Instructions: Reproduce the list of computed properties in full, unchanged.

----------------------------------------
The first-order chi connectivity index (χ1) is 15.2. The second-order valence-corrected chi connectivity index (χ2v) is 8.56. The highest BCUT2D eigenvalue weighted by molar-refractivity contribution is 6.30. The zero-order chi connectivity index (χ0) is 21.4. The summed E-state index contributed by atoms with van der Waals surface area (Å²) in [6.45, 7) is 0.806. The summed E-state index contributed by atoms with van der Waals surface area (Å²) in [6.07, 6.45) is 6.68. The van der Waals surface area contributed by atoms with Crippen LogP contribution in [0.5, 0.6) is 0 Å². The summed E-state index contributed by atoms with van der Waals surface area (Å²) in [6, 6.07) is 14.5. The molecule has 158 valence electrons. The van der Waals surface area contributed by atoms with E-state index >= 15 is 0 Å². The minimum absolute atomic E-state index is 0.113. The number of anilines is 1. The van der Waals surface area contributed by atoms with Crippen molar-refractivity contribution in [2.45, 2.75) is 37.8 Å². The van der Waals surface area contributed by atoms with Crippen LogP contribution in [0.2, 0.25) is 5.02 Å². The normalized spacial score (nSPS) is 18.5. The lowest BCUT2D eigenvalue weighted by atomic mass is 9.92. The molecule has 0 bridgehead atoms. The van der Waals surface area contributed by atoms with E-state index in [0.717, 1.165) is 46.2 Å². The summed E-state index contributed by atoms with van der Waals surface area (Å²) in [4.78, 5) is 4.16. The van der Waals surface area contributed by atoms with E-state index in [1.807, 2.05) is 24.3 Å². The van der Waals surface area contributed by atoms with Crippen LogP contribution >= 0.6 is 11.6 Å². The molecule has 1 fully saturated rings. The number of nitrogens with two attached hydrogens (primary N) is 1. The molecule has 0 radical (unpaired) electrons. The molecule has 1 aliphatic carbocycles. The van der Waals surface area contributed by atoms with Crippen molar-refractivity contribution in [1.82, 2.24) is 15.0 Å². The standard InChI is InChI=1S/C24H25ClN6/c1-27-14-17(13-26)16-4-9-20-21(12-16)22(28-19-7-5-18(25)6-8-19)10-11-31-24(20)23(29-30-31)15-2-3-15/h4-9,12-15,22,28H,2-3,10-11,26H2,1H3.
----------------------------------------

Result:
The first-order chi connectivity index (χ1) is 15.2. The second-order valence-corrected chi connectivity index (χ2v) is 8.56. The highest BCUT2D eigenvalue weighted by molar-refractivity contribution is 6.30. The zero-order chi connectivity index (χ0) is 21.4. The summed E-state index contributed by atoms with van der Waals surface area (Å²) in [6.45, 7) is 0.806. The summed E-state index contributed by atoms with van der Waals surface area (Å²) in [6.07, 6.45) is 6.68. The van der Waals surface area contributed by atoms with Crippen LogP contribution in [0.5, 0.6) is 0 Å². The summed E-state index contributed by atoms with van der Waals surface area (Å²) in [6, 6.07) is 14.5. The molecule has 158 valence electrons. The van der Waals surface area contributed by atoms with E-state index >= 15 is 0 Å². The minimum absolute atomic E-state index is 0.113. The number of anilines is 1. The van der Waals surface area contributed by atoms with Crippen molar-refractivity contribution in [2.45, 2.75) is 37.8 Å². The van der Waals surface area contributed by atoms with Crippen LogP contribution in [0.2, 0.25) is 5.02 Å². The normalized spacial score (nSPS) is 18.5. The lowest BCUT2D eigenvalue weighted by atomic mass is 9.92. The molecule has 0 bridgehead atoms. The van der Waals surface area contributed by atoms with E-state index in [0.717, 1.165) is 46.2 Å². The summed E-state index contributed by atoms with van der Waals surface area (Å²) in [4.78, 5) is 4.16. The van der Waals surface area contributed by atoms with E-state index in [1.807, 2.05) is 24.3 Å². The van der Waals surface area contributed by atoms with Crippen LogP contribution >= 0.6 is 11.6 Å². The molecule has 1 fully saturated rings. The number of nitrogens with two attached hydrogens (primary N) is 1. The molecule has 0 radical (unpaired) electrons. The molecule has 1 aliphatic carbocycles. The van der Waals surface area contributed by atoms with Crippen molar-refractivity contribution in [1.82, 2.24) is 15.0 Å². The standard InChI is InChI=1S/C24H25ClN6/c1-27-14-17(13-26)16-4-9-20-21(12-16)22(28-19-7-5-18(25)6-8-19)10-11-31-24(20)23(29-30-31)15-2-3-15/h4-9,12-15,22,28H,2-3,10-11,26H2,1H3.